Trying to get my Spanish and italian up to scratch, and J get basics up in Swedish.
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    (Original post by L'Evil Fish)
    Just evil fish


    Well, yeah, it doesn't really hinder anything because my a Levels are a doss.

    Trying to get my Spanish and italian up to scratch, and J get basics up in Swedish.
    Aren't you doing A level maths and Chemistry, THE most difficult subjects or are you just a genius at them?
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    (Original post by L'Evil Fish)
    What does där mean on its own? If anything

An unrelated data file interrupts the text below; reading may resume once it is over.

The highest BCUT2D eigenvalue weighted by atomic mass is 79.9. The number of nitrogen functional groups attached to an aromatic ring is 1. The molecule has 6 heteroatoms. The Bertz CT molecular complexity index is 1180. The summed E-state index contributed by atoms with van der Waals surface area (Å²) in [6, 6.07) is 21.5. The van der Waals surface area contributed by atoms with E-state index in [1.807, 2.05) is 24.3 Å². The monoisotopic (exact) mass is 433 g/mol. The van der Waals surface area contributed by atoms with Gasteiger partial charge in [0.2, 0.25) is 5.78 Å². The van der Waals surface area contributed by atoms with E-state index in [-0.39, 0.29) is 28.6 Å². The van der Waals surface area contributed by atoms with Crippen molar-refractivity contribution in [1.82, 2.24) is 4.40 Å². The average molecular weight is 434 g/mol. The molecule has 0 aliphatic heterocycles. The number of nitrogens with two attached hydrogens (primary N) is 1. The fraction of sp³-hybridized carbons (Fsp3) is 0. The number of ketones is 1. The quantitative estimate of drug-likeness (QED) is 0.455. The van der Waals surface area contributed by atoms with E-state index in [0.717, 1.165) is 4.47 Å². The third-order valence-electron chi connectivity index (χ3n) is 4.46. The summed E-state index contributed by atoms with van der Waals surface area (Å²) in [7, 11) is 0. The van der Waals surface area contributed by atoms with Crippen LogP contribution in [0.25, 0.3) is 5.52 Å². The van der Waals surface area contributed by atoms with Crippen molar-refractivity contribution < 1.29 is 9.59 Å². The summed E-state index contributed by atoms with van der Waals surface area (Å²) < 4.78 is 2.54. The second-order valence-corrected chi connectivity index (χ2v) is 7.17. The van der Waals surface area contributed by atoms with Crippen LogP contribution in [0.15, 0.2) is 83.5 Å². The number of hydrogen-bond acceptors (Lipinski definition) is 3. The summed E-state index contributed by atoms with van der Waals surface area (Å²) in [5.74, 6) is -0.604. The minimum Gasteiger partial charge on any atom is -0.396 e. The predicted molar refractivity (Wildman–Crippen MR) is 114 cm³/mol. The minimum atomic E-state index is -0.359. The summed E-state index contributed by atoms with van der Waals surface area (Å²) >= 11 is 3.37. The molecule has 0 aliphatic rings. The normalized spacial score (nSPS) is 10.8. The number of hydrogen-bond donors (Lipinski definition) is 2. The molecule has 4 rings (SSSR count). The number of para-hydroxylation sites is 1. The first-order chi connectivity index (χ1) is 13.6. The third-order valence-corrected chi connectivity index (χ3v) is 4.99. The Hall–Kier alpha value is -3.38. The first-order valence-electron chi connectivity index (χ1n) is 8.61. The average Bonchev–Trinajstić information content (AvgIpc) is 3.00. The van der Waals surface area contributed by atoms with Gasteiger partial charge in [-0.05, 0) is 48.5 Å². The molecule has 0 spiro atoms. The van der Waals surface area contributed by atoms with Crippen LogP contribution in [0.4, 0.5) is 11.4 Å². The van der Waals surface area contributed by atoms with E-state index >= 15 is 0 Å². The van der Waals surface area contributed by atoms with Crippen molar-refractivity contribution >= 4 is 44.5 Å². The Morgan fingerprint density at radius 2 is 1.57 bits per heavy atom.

So what's 'that'
    Like 'that car'
    (Original post by Gott)
    I think 'den' means an abstract word for the, as in I want the car, while där means that. Correct me if I'm wrong l'evil fish
    I think of där as translating to there.

    So: Den här boken --> This here book
    And: Den där boken --> That there book

    But yeah, I'm trying to learn Swedish, and the main thing I've noticed is how many of the words (often determiners and prepositions) don't overlap with their English counterparts all that much. It would be nice to get to a level where you I don't need to find the equivalent English word all the time.
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    (Original post by Gott)
    Aren't you doing A level maths and Chemistry, THE most difficult subjects or are you just a genius at them?
    Further Maths, Physics, Chemistry and French.

    Meh i disagree, they may be the least accessible, but not hardest

    (Original post by Tpx)
    I think of där as translating to there.

    So: Den här bok --> This here book